Return to Sender

Today – the middle of the month of April – not one but two Christmas cards I mailed off (both on the 17th of December) came back to me.

They carry yellow stickers. Return to Sender. Not Deliverable as Addressed. Unable to Forward.

One is a card for a friend I worked with in San Francisco in the early 1980s. We were secretaries in the Marketing Department of what at that time was a national-wide not-for-profit insurance company. Those were heady days, of alcoholic lunches when the bosses took you out at noon and you returned to the office several hours and many rounds later. After work, life meant meeting friends for drinks or beers at the neighborhood bars, and more restaurants and cultural events than you could count. I was in my twenties and living in ‘the big city’ for the first time.

San Francisco was a candy store, and I was a wide-eyed child with a big appetite.

The second returned Christmas card is addressed to the retired librarian from the University of Washington Health Services. I worked at UW in the late 1980s. I was going to massage school in my spare time, and my friend was keenly interested in what I was doing, as she was in anything to do with the world of healing. Traditional or alternative medicine: she always wanted to know more. She suggested we do a trade. I gave her massages right there in her office at lunch time. [1] She did document searches for me, tracking down peer-reviewed medical journal articles about massage in the days when massage was still a dicey career choice. (I was asked more times than I care to count what the name of the massage parlor was where I planned to ‘work’.) (Hah. Hah. Hah.)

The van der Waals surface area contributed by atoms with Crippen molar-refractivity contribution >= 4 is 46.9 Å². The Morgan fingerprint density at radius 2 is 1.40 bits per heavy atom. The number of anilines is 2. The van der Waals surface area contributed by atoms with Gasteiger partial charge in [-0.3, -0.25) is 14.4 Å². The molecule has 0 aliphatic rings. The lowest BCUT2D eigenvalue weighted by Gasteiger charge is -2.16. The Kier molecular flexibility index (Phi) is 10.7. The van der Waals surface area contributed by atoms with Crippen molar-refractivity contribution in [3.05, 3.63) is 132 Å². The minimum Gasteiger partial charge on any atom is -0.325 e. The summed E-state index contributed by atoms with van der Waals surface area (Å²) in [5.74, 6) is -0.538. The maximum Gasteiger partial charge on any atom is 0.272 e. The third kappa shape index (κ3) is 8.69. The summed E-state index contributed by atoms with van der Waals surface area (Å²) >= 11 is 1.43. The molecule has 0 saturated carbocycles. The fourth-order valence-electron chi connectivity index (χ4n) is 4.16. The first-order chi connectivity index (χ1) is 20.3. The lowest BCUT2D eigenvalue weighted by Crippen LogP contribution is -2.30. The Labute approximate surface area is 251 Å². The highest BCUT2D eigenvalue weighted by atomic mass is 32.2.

My friend the librarian ran a working farm. We also traded those massage sessions in her office for packages amounting to half a lamb each spring. Once she snuck in a package of goat meat. “But how do I cook goat meat?” I protested.

“Really? Congratulations, Jadi. This is what people eat in a lot of places in the world. Figure it out!” I passed THAT package along to friends when I went to visit them. The husband is one of the best cooks I know, and Jim would have a solution. [2]

So here I am, firmly settled in Germany with my Swabian husband. I send out yearly Christmas cards along with a letter and a current photo taken by Uwe [3]. It’s my annual production, each letter hand stamped with glittery snowflakes. Because my mom made the most wonderful Christmas cards in the world. She had a husband and three very active little girls, and her cards were magic.

Mom would recruit us to help her color in the cards. I don’t know if this hand-painted card smeared then or later
I won’t even bother mentioning the decade that this card was made in. If you have to ask, you weren’t there…. Of course, it goes without saying that Mom sewed the dresses we’re wearing

My own, less clever Christmas cards are a way to remain connected to my mom’s tradition. And the cards are my way to remain connected, if I can, even if just one day out of the year, with the people who were in my life in various places at various times. Each of them helped me with their friendships more than they’ll ever know. Each year a few cards come back, and another friend has dropped from my life.

I still miss and love them all. [4]

NOTES: [1] I clearly evolved from those boozy San Francisco lunches. But man, I miss them!

[2] Jim braised the goat meat and made stew. It was yummy.